We use cookies on whatcar.com to improve your browsing experience and to provide you with relevant content and advertising, by continuing to use our site you agree to this. Please see our privacy policy for more details. Continue

What Car? says

4 out of 5 stars

For Cheap to run; practical; drives well

Against Firm ride; three-door’s poor rear seat access

Verdict Quality for a low price, but rivals better it for comfort

Go for… 1.3 VVTi GS 5dr

Avoid… 1.0 S 3dr

Toyota Yaris Hatchback
  • 1. Whining gearboxes should have been replaced under the manufacturer’s three-year warranty
  • 2. Slipping clutches are a common complaint, especially on cars used mainly in town
  • 3. Uneven tyre wear is an indication of misaligned suspension; look for kerb-damaged wheels, too
  • 4. Interior is spacious for the class, and quirkily styled
advertisement

Toyota Yaris Hatchback full review with expert trade views

The Toyota Yaris made the competition look very outdated when it was launched. Its perky styling was - and still is - fresh and the interior provides the sort of space many associate with cars from a class above. The front seats offer superb comfort, and pretty much the only problem is that getting in and out of the rear seat of a three-door model can be tricky.

The dash also sets the Yaris apart from the herd, as the instruments are housed in a ‘floating’ binnacle in the centre of the dash with a digital display. However, some may find this a bit hard to get used to.

They probably also won't like the uncomfortable ride - the price you pay for the car's sharp handling - and the fact that the 1.0- and 1.3-litre petrol engines have to be pushed hard to keep pace with traffic. On the other hand, the T-Sport’s 105bhp 1.5-litre engine turns the Yaris into a junior hot hatch, while the 1.4 turbodiesel is quiet and frugal.

Trade view

Duncan McLure-Fisher

Excellent reliability, very low average bills of £80 make this small car a fantastic buy

Duncan McLure-Fisher
Managing Director,
Warranty Direct

Unless you spend your whole driving life in town or are determined to make every gallon of fuel go as far as possible, we’d recommend opting for the 1.3-litre petrol engine for its greater flexibility. We’d also choose the five-door body as access to the rear seats is much better.

The basic S spec doesn’t get power steering or twin front airbags so is best avoided. The GS (which we reckon has the best blend of kit and cost) has the power steering and airbags, as well as a better stereo, while the GLS has a sunroof and the CDX has air-con. There’s also the sporty SR with alloy wheels.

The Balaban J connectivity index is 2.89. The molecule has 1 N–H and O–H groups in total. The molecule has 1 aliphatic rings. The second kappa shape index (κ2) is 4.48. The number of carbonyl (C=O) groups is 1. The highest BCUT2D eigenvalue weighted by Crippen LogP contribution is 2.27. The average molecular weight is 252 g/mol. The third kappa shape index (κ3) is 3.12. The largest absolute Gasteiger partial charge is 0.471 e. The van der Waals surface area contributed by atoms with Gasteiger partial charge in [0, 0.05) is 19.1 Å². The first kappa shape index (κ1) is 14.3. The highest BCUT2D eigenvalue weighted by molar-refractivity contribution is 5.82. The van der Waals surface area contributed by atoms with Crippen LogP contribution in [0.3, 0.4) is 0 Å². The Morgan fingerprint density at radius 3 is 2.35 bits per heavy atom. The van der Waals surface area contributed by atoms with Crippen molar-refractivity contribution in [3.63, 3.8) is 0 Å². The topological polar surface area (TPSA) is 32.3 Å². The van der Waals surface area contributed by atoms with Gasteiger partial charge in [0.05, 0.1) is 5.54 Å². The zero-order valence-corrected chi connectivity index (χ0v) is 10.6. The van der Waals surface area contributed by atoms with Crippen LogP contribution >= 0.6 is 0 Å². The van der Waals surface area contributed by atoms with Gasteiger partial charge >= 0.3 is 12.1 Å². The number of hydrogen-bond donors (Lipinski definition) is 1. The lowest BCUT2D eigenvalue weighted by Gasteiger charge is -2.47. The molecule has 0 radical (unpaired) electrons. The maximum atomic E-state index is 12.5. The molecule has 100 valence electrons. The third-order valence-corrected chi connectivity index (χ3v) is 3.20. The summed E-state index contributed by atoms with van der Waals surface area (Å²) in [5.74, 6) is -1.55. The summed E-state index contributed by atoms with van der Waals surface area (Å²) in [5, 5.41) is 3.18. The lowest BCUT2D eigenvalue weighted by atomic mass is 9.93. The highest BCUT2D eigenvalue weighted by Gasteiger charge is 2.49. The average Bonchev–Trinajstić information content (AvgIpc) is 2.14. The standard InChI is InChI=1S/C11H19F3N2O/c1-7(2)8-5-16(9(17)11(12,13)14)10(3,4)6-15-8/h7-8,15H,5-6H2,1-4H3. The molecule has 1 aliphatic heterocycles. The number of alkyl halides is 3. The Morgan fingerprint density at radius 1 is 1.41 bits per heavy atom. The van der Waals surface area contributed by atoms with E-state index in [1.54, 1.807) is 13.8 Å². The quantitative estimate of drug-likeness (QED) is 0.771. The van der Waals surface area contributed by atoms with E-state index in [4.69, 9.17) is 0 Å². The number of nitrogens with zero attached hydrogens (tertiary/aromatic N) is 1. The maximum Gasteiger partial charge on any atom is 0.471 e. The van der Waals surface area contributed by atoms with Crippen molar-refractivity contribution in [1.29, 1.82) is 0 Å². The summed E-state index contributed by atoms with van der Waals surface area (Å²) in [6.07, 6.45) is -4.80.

In early 2002, the trim levels were simplified in line with Toyota’s other models, so T2 replaced GS, T3 arrived in place of GLS and T Spirit took over from CDX, but there were no changes to the amount of equipment on each.

Trade view

James Ruppert

Demand as strong as ever, especially automatics and Colour Collections

James Ruppert
Used car guru

The Yaris can be run on a tight budget without having to skimp on proper servicing. Toyota dealers provide a good service, but independent specialists can offer cheaper labour rates.

Toyota reduced the cost of its spare parts in 2002, so keeping a Yaris in the best of health need not be expensive. And, with service intervals of 20,000 miles, you may not have to see a garage for long periods.

To cap it all, everday running costs are also very good. Unless you choose the 1.5-litre engine in the T-Sport model, insurance will be cheap, while low-emission engines also mean the Yaris sits at the bottom end of the road tax scale.

Last, but not least, the fuel economy is among the best, and the 1.4 turbodiesel can return a claimed 67mpg, which is superb. The 1.0-litre petrol is good for 50mpg, the 1.3 returns 47mpg and even the T-Sport can manage 41mpg.

Trade view

Duncan McLure-Fisher

Excellent reliability, very low average bills of £80 make this small car a fantastic buy

Duncan McLure-Fisher
Managing Director,
Warranty Direct

By far and away the biggest complaint about the Yaris, according to Warranty Direct, is the transmission. There have been reports of whining gearboxes, but most of these should have been replaced under the manufacturer’s three-year warranty.

More common are slipping clutches, especially if the car has been used mainly in town, while uneven tyre wear is an indication of misaligned suspension, so look for kerb-damaged wheels.

Otherwise, the Yaris is a hard wearing supermini with a much higher than average rating for reliability, which explains its continually strong showings in the JD Power survey and our own reliability reports.

Trade view

James Ruppert

Demand as strong as ever, especially automatics and Colour Collections

James Ruppert
Used car guru
Haymarket Logo What Car? is brought to you by Haymarket Consumer Media
What Car? is part of Haymarket Motoring
© Haymarket Media Group 2014